Nosound is an Italian neo-prog band that has previously released 3 studio albums, Sol29 (2005), LightDark (2008) and A Sense Of Loss (2009), thus making Afterthoughts (released 21st May) studio album number four. After several reviews for artists that I was relatively unaware of, I can safely say that Nosound is a superb band and have featured on my radio show in the past. Having said that, does album number four, Afterthoughts, live up to the standard that I, and many others, have come to expect?
The band comprises of 6/7 members, Giancarlo Erra (vocals, guitars, keyboards), Marco Berni (keyboards, vocals), Alessandro Luci (bass, upright bass, keyboards), Paulo Vigliarolo (electric/acoustic guitars), Guilio Canepone (drums, percussion, noises), Chris Maitland (drums) and Marianne DeChastelaine (cello), although Marianne doesn’t seem to be a permanent member of the band, hence the starting comment of 6/7 members.
Afterthoughts is a 9 track album which has a total running time of around 51 minutes with track 4, “The Anger Song” being the shortest track at 4:19 minutes and the penultimate track, “Paralysed,” the longest at just over 8 minutes in length (8:08).
The music of Nosound is certainly in an area of its own although it does have tendrils that reach out into many different styles, including ethereal, flowing, spacey (a la Pink Floyd), progressive, ambient, cinematic and even touching on the psychedelic. This new album, Afterthoughts, conjures up magnificent, almost sparse, soundscapes which build from a subdued start into walls of sound before receding back into sparseness again. So without continuing to tease the reader, what did this reviewer make of the new album?
The highlights from the album after several listens to the album are, “In My Fears,” “Two Monkeys” and “Encounter,” although it was indeed a very hard choice to decide between all the tracks.
The opening track to Afterthoughts is “In My Fears” (7:56) and sets the scene with a solo electric guitar gently strumming, a somewhat familiar sound on Nosound albums. This is joined by a guitar/keyboard effect that almost “whines” away around the strumming guitar before the drum and bass feature just before the emotive vocals of Giancarlo weave their way into the track. This gentle, almost ethereal, sound continues and then slowly builds with soft piano and then the superb rounded sound of the cello. The drums, bass and guitar continue to intensify, almost overpowering Giancarlo’s vocals and then the track is stripped bare again leaving only the sparse drums and cymbals which are then joined by that superb, haunting piano melody before Giancarlo reappears with the vocals. The track settles back into the initial motif with the instruments again intensifying the sound, and the cello reappears, yet again threatening to completely mask the vocals but they rise over the music. This more intense feel to the track takes the opening track out. A stunning and very atmospheric start to the album, and sets the listener up for a musical voyage through the remaining eight tracks.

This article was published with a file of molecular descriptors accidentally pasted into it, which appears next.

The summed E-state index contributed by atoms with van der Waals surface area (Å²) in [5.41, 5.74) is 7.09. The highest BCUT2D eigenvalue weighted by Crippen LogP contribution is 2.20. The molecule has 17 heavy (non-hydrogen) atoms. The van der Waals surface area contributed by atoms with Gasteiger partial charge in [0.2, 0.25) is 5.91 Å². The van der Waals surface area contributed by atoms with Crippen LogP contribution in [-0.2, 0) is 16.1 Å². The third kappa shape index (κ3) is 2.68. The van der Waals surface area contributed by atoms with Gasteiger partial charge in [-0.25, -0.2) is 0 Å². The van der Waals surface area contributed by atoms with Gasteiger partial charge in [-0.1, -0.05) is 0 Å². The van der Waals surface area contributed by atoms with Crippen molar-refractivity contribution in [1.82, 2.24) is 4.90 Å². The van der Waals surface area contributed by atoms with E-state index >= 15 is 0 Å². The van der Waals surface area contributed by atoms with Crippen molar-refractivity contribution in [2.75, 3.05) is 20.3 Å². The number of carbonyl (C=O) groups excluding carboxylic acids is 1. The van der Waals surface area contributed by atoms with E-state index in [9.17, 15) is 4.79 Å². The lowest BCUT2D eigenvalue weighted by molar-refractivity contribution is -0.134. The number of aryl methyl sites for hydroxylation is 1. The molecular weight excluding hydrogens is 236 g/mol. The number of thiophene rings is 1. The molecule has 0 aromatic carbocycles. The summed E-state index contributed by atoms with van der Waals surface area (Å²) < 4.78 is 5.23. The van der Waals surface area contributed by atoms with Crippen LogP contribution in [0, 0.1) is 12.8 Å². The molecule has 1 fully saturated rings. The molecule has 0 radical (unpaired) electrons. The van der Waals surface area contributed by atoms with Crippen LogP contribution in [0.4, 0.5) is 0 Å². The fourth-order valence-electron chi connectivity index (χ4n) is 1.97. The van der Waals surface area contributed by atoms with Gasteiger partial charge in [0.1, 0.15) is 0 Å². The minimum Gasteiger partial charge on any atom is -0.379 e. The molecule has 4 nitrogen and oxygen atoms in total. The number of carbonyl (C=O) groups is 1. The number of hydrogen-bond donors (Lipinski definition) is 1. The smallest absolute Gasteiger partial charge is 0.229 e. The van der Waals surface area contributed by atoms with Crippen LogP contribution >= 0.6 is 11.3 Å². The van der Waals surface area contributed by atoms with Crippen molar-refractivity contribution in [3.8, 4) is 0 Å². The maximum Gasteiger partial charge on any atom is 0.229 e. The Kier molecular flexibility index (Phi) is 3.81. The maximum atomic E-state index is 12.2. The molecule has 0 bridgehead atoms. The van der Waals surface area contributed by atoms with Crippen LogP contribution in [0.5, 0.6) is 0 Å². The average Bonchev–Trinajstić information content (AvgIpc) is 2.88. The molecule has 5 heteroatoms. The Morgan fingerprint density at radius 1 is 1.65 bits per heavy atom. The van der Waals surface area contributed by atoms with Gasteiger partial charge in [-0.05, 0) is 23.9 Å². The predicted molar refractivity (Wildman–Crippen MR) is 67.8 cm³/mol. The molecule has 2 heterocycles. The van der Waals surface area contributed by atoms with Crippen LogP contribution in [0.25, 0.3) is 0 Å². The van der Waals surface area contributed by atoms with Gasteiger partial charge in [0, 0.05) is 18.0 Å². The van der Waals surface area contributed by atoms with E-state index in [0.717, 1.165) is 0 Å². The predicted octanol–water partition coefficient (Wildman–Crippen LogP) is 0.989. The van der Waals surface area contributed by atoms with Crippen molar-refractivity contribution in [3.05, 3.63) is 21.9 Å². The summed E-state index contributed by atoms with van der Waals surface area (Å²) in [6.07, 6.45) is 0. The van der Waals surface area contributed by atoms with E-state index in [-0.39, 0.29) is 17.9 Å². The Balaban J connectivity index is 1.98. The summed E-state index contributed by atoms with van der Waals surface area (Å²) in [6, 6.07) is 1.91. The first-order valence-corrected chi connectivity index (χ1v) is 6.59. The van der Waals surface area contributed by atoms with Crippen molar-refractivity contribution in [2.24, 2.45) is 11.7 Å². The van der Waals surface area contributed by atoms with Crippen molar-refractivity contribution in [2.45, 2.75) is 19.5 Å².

Track 3, “Two Monkeys” (5:44) has some superbly played beautiful piano, backed by the softest of bass notes and a guitar which soars over everything else. The drums add to the atmosphere before the vocals, emotion drenched, appear and tell the story of the two monkeys. This track simply drips with emotion, from the instrumentation to the vocals, it is a stunning piece of work, gently changing direction and easing the listener along. Around the 4:30 minute mark there is a terrific passage which takes the track to its finale. It seems to be finished much quicker than its 5:44 minutes, so enveloped do you become in the track that all sense of time simply disappears.
“Encounter” (4:53) enters the fray with a gentle, almost meandering piano passage, soon joined by crisp but unobtrusive drumming and floating guitar chords. The superb cello enters and is soon joined by Giancarlo’s vocals, forming an amazingly atmospheric track. The keyboards form a sort of “surround sound” to the track, wrapping everything else in. This must be the ultimate emotion soundscape on the album, with that melancholic cello so stunningly fusing with the vocals and painting the almost perfect aural experience.
You will gather that this reviewer was well impressed with Afterthoughts, but it does take a few plays before you realize that you are listening to a simply stunning album. I have heard Nosound being described as minimalist but this is far from being correct as the band of musicians move effortlessly between sparseness to walls of sound and back. Set aside the 50 minutes required to hear this album from start to finish and immerse yourself in an experience. I think that it almost goes without saying that this album, Afterthoughts, gets the special “One To Buy” sticker on the front, and indeed also gets a “This Experience Will Last Forever” sticker just below it.
Key Tracks: In My Fears, Two Monkeys, Encounters
Jim “The Ancient One” Lawson-MuzikReviews.com Staff
May 9, 2013